Mental Health Disparities Among Sexual Minorities

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Nevada Journal of Public Health

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Decades of research has shown that the sexual minority (SM) or lesbian, gay, bisexual and/or queer people experience adverse physical and mental health outcomes to a greater extent than their heterosexual counterparts. This study drew from the 2016 Behavioral Risk Factor Surveillance System (BRFSS) data to examine mental health distress across SM subgroups from a large representative sample of adults within the US population. Multiple logistic regression analyses were conducted to assess the odds of experiencing more days of mental health distress for SM subgroups relative to their heterosexual counterparts. SM adults had a significantly greater odds of experiencing mental health distress compared to their heterosexual counterparts; however, the magnitude of these associations differed across SM subgroups. Compared to SM, Heterosexual males and females had a greater percent of individuals who reported 0 days of mental health distress per month (62.8% and 70.1%, respectively). The odds of lesbians experiencing more mental health distress was attenuated when adjusting for sociodemographic factors. The findings from this study highlight challenges for SM people in experiencing greater mental health distress compared to their heterosexual counterparts; however, there were differences across SM subgroups and within sociodemographic segments of the SM population.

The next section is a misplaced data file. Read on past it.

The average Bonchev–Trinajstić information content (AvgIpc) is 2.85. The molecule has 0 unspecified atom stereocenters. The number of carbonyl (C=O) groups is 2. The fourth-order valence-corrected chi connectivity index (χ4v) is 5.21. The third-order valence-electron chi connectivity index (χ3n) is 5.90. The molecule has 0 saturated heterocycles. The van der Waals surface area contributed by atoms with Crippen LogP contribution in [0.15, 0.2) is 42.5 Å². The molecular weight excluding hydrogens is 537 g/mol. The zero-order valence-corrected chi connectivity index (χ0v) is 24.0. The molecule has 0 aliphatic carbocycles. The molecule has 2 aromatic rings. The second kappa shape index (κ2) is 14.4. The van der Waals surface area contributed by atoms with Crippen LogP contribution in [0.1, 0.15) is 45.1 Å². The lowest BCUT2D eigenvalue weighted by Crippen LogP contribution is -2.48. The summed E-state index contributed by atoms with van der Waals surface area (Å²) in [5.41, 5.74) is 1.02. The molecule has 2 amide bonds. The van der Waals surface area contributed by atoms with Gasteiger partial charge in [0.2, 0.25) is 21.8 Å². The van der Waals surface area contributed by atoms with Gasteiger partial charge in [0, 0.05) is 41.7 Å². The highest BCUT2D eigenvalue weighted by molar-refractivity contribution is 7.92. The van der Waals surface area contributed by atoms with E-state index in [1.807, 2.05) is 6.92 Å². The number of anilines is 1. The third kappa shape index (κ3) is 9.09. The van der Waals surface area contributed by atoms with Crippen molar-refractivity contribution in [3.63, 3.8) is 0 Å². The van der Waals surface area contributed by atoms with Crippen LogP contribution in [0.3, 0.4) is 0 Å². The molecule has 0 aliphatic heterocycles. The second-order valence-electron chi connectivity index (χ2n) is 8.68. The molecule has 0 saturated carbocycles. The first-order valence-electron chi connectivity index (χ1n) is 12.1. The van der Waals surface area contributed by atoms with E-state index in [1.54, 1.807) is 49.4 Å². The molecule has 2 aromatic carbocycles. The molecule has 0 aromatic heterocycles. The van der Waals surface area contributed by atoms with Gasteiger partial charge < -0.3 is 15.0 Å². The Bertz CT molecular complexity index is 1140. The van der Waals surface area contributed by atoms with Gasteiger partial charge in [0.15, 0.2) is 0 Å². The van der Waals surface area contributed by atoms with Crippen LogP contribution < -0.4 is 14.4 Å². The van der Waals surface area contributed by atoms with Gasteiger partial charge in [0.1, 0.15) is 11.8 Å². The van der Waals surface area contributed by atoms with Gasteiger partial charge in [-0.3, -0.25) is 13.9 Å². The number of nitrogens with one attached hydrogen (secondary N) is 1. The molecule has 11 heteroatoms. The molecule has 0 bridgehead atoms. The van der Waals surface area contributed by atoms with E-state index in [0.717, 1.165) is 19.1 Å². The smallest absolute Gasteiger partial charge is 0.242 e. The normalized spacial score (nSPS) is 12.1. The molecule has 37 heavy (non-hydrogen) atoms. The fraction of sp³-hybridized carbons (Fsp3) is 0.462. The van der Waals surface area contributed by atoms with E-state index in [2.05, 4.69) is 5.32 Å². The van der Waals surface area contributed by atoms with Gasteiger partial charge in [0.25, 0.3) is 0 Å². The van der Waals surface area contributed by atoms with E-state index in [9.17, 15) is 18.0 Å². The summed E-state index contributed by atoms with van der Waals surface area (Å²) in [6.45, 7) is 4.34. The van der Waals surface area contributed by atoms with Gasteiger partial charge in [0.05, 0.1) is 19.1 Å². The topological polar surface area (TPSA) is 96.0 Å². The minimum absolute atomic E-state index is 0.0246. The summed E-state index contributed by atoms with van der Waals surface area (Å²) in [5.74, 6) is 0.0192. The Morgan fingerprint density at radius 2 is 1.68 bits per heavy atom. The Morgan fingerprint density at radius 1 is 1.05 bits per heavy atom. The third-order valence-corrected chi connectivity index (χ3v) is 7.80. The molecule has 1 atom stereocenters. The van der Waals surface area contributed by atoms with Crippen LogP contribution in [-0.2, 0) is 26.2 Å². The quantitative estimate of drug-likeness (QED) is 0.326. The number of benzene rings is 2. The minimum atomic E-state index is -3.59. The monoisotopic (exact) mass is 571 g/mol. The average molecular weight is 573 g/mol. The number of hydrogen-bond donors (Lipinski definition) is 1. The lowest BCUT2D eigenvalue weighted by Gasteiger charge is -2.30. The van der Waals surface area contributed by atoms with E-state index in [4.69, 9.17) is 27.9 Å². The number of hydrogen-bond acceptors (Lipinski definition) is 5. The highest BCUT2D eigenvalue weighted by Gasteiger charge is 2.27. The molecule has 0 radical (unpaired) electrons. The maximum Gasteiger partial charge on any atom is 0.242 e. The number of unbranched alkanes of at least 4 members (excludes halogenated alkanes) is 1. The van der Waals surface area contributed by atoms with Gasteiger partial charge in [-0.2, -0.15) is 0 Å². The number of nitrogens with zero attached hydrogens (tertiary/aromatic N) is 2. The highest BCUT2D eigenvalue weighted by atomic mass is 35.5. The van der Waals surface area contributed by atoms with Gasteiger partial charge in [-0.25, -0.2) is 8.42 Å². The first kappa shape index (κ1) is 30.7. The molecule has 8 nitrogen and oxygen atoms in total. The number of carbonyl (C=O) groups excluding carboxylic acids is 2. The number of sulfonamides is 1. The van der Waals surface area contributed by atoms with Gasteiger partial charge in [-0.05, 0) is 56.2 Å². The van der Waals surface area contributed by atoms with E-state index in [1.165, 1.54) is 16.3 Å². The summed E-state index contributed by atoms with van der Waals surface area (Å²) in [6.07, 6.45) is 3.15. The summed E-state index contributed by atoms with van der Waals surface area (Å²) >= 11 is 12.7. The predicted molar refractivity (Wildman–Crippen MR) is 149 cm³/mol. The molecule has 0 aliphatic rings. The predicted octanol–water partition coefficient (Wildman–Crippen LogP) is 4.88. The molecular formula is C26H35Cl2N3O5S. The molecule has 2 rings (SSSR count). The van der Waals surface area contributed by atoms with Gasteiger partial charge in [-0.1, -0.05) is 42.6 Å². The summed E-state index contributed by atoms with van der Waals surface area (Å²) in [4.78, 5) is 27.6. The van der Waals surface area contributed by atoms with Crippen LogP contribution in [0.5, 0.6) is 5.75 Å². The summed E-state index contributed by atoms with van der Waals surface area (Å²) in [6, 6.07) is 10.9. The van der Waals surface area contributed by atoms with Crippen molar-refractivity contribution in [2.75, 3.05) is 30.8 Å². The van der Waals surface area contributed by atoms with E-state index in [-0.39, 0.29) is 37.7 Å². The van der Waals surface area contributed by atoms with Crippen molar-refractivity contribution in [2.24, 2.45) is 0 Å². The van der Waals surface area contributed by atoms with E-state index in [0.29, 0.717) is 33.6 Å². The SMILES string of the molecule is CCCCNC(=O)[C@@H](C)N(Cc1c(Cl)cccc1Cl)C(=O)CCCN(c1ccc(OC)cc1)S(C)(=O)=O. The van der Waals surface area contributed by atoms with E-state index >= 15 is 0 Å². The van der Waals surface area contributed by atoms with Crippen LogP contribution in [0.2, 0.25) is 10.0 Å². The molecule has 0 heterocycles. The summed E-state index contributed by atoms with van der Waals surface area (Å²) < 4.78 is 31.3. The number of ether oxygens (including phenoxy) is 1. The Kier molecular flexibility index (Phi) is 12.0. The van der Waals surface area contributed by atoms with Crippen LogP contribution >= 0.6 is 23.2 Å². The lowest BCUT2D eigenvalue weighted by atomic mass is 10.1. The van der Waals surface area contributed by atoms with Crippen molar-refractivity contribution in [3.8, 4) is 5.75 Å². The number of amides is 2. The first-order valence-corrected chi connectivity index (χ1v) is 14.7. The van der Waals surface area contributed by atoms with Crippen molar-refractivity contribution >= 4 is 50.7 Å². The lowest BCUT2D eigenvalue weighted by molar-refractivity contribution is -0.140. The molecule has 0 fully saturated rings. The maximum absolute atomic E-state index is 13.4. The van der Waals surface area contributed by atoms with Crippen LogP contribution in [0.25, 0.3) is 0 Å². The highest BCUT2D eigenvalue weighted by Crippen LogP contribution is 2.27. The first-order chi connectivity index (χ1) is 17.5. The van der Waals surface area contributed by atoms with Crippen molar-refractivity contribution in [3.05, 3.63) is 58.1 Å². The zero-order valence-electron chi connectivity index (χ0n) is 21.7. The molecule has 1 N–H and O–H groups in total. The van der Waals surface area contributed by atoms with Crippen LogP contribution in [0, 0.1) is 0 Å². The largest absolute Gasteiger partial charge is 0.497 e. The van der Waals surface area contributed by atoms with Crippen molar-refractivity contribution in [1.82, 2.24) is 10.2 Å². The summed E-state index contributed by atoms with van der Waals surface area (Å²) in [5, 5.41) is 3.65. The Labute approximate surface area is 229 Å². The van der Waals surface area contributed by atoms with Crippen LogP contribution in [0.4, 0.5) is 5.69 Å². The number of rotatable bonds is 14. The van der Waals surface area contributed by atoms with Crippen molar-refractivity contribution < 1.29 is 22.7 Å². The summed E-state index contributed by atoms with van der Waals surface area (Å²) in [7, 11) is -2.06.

Mental Health; Sexual orientation; Health disparities


Medicine and Health Sciences | Public Health



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